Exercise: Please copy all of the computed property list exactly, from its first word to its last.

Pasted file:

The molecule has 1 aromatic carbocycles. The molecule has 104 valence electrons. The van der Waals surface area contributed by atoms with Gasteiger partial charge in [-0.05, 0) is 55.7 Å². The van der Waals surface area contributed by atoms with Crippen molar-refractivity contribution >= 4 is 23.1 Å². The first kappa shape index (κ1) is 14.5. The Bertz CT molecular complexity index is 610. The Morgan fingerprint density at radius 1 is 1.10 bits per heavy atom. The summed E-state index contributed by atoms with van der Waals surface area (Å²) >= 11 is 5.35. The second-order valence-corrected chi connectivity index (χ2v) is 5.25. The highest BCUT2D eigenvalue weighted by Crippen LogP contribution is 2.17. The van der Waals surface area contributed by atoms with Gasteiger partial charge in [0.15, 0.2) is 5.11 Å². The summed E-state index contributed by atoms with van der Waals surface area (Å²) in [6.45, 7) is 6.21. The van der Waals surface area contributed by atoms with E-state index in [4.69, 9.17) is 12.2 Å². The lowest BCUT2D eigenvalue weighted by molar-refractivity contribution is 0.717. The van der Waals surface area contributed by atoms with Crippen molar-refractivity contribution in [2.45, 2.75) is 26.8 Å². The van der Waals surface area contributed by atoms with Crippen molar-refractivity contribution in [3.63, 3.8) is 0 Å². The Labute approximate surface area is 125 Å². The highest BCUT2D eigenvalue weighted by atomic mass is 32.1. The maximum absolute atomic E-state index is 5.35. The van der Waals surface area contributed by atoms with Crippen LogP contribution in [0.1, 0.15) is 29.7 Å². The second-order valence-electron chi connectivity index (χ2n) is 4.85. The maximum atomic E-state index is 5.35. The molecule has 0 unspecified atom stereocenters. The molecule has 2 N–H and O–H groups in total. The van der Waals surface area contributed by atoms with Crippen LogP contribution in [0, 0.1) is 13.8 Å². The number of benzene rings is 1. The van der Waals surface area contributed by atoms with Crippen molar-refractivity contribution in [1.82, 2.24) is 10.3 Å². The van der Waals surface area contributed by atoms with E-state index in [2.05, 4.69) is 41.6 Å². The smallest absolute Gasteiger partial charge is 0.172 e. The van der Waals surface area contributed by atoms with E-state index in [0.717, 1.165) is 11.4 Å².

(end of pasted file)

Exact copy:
The molecule has 1 aromatic carbocycles. The molecule has 104 valence electrons. The van der Waals surface area contributed by atoms with Gasteiger partial charge in [-0.05, 0) is 55.7 Å². The van der Waals surface area contributed by atoms with Crippen molar-refractivity contribution >= 4 is 23.1 Å². The first kappa shape index (κ1) is 14.5. The Bertz CT molecular complexity index is 610. The Morgan fingerprint density at radius 1 is 1.10 bits per heavy atom. The summed E-state index contributed by atoms with van der Waals surface area (Å²) >= 11 is 5.35. The second-order valence-corrected chi connectivity index (χ2v) is 5.25. The highest BCUT2D eigenvalue weighted by Crippen LogP contribution is 2.17. The van der Waals surface area contributed by atoms with Gasteiger partial charge in [0.15, 0.2) is 5.11 Å². The summed E-state index contributed by atoms with van der Waals surface area (Å²) in [6.45, 7) is 6.21. The van der Waals surface area contributed by atoms with E-state index in [4.69, 9.17) is 12.2 Å². The lowest BCUT2D eigenvalue weighted by molar-refractivity contribution is 0.717. The van der Waals surface area contributed by atoms with Crippen molar-refractivity contribution in [2.45, 2.75) is 26.8 Å². The van der Waals surface area contributed by atoms with Crippen molar-refractivity contribution in [3.63, 3.8) is 0 Å². The Labute approximate surface area is 125 Å². The highest BCUT2D eigenvalue weighted by atomic mass is 32.1. The maximum absolute atomic E-state index is 5.35. The van der Waals surface area contributed by atoms with Crippen LogP contribution in [0.1, 0.15) is 29.7 Å². The second-order valence-electron chi connectivity index (χ2n) is 4.85. The maximum atomic E-state index is 5.35. The molecule has 0 unspecified atom stereocenters. The molecule has 2 N–H and O–H groups in total. The van der Waals surface area contributed by atoms with Crippen LogP contribution in [0, 0.1) is 13.8 Å². The number of benzene rings is 1. The van der Waals surface area contributed by atoms with Crippen molar-refractivity contribution in [1.82, 2.24) is 10.3 Å². The van der Waals surface area contributed by atoms with E-state index in [2.05, 4.69) is 41.6 Å². The smallest absolute Gasteiger partial charge is 0.172 e. The van der Waals surface area contributed by atoms with E-state index in [0.717, 1.165) is 11.4 Å².